St. Louis-Chester-Cape Girardeau Line.; Henry hejhe, sr., also of the
executive committee, is president of the Eagle Packet Company,
and W. K. Kavanaugh, of the executive committee, is president of
the Wiggins Ferry Company, the stock of which is controlled by
an association of railroads centering in St. Louis.

From a statement made to a representative of the Bureau of Cor-
porations by an official of one of the boat lines in this association,
it seems clear that there is an understanding among the members
that none of them shall aid or afford wharf facilities to any new
boat line that may enter into competition with any other member.
The effectiveness of this agreement to shut out new lines will be
appreciated when it is understood that the members control,
directly or indirectly, the greater part of the river front most avail-
able for landing purposes at St. Louis.

There is also a Steamboats Traffic Association at New Orleans
which makes rates for the boat lines on intrastate commerce, which
are filed with the State railroad commission for approval.


Of bulk freight on the lower Mississippi, coal from the Ohio River
constitutes the main factor. There is some movement of lumber
up river and on the tributaries. Grain is now of very small impor-


No grain is shipped out of St. Louis by river to any considerable
extent, the export business by this route being entirely dead. For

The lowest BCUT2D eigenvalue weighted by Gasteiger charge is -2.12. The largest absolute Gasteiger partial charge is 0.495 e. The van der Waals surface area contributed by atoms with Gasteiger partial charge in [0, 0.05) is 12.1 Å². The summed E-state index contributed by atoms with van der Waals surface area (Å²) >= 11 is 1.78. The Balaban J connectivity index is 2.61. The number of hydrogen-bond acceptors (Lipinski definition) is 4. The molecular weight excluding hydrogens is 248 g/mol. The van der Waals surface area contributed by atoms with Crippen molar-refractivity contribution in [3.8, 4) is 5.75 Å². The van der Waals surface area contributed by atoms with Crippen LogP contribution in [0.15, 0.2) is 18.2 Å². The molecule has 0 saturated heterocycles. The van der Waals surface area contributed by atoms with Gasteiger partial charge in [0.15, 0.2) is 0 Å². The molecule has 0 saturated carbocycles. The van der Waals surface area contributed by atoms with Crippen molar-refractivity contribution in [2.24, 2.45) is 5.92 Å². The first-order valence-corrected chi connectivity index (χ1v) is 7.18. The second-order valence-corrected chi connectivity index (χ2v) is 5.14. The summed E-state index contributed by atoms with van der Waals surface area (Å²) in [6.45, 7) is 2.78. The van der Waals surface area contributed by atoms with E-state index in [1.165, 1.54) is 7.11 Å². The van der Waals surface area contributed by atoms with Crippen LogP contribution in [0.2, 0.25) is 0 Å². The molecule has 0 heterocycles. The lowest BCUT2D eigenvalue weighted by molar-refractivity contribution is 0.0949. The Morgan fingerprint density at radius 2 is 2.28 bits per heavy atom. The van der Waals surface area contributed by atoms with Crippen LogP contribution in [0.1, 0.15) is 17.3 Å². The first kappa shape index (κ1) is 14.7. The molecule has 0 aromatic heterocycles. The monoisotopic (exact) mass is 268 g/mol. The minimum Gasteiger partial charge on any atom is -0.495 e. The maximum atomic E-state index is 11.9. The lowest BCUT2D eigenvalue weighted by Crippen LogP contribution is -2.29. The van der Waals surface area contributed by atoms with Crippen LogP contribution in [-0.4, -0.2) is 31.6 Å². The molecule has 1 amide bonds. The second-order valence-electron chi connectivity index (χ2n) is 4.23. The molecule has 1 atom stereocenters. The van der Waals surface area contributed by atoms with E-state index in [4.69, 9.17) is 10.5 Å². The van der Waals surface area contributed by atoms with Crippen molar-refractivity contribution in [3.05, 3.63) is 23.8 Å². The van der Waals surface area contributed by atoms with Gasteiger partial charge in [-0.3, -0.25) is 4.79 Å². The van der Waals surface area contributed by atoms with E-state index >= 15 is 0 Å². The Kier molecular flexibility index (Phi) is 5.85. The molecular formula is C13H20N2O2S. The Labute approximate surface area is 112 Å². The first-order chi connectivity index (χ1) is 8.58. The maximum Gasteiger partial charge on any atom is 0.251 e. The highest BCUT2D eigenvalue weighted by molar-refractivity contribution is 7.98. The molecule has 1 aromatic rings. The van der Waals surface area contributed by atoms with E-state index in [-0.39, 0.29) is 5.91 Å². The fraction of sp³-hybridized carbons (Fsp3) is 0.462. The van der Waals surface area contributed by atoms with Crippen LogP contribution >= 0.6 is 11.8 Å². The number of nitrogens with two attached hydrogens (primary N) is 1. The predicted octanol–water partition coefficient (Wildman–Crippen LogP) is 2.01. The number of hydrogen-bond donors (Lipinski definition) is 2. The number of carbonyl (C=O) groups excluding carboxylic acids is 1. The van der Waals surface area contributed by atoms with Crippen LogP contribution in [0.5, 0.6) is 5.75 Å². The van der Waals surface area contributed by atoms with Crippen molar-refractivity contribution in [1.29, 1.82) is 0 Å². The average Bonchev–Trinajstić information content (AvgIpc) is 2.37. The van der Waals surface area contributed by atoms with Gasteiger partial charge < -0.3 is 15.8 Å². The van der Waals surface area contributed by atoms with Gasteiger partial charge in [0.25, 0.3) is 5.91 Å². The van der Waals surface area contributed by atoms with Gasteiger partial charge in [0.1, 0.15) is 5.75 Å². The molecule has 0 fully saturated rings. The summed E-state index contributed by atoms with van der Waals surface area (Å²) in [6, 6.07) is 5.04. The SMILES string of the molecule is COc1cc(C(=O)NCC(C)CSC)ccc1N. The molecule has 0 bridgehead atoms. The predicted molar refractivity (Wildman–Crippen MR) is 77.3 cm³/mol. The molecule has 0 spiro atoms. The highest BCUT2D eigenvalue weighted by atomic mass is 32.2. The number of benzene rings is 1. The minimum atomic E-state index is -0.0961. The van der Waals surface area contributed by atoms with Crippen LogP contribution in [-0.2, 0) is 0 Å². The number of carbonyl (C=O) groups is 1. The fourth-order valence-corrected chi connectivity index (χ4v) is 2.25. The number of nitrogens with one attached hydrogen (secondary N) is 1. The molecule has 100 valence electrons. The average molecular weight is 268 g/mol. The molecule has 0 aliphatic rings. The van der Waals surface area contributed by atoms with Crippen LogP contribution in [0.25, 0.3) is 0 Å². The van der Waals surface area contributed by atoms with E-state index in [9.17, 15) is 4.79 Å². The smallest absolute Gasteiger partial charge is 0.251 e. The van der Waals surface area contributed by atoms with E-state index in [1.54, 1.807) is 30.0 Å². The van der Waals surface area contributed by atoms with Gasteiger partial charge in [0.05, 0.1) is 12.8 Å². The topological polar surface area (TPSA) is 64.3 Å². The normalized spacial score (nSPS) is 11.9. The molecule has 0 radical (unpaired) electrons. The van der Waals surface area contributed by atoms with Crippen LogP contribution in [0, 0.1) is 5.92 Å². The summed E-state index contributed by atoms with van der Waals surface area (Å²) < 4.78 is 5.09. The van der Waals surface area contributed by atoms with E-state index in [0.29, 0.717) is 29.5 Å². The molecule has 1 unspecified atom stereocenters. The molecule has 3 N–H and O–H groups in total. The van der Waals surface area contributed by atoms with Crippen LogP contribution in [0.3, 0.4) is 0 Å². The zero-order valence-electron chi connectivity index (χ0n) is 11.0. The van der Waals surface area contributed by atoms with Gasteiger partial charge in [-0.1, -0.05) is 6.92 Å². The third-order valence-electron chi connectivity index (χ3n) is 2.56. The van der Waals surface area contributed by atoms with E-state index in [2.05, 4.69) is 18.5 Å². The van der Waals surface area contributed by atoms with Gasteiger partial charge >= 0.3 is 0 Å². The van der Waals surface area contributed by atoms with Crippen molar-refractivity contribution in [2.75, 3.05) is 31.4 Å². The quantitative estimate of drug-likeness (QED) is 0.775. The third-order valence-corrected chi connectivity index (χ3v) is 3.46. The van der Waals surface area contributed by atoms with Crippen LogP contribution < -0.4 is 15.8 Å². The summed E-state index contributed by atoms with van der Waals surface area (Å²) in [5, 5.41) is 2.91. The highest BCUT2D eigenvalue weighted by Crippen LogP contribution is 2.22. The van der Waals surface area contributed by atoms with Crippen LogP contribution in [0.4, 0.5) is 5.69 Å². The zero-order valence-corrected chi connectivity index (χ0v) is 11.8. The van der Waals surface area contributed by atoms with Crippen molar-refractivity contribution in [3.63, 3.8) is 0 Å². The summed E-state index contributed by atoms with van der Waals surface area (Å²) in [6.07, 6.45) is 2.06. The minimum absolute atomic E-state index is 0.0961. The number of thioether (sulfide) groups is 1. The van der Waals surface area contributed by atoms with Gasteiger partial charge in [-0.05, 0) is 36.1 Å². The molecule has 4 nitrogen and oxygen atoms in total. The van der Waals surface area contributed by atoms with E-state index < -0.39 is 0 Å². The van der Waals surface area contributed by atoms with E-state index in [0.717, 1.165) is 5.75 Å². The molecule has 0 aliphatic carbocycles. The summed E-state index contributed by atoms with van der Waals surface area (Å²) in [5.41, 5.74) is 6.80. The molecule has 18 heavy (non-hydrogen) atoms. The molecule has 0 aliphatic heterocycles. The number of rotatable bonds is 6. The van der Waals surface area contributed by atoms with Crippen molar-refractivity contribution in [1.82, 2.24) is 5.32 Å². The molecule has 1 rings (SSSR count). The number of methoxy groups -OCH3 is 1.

many years the St. Louis and Mississippi Valley Transportation
Company, which was probably controlled by Gould interests, success-
fully engaged in the grain trade between St. Louis and New Orleans,
but has been out of business for several years. The craft of this
company were of w^ood, many of them over 25 years old, not built
according to modern ideas, and it cost at least 10 per cent per annum
to keep them in condition, besides the high insurance rate on the
cargo. As a consequence the craft of the line were sold, most of the
towboats and barges being bought bj^ the Monougahela River Con-


solidated Coal and Coke Company. The St. Louis Steel Barge Com-
pany was organized for this same grain trade; but on account of no
grain business offering, this company has gone into the business of
transporting oil in bulk.

Formerly large quantities of wheat, corn, and oats were sent by
river from St. Louis to New Orleans for export, but the building of
railroads through Nebraska, Kansas, Oklahoma, and Indian Territory
to the Gulf, together with the lack of attention given to river im-
provement, have operated against St. Louis as a point of sliipment for
jriver grain. The last of the river shipments taken by the St. Louis Steel
ABarge Company was in 1902 ;' and the St. Louis and Mississippi Valley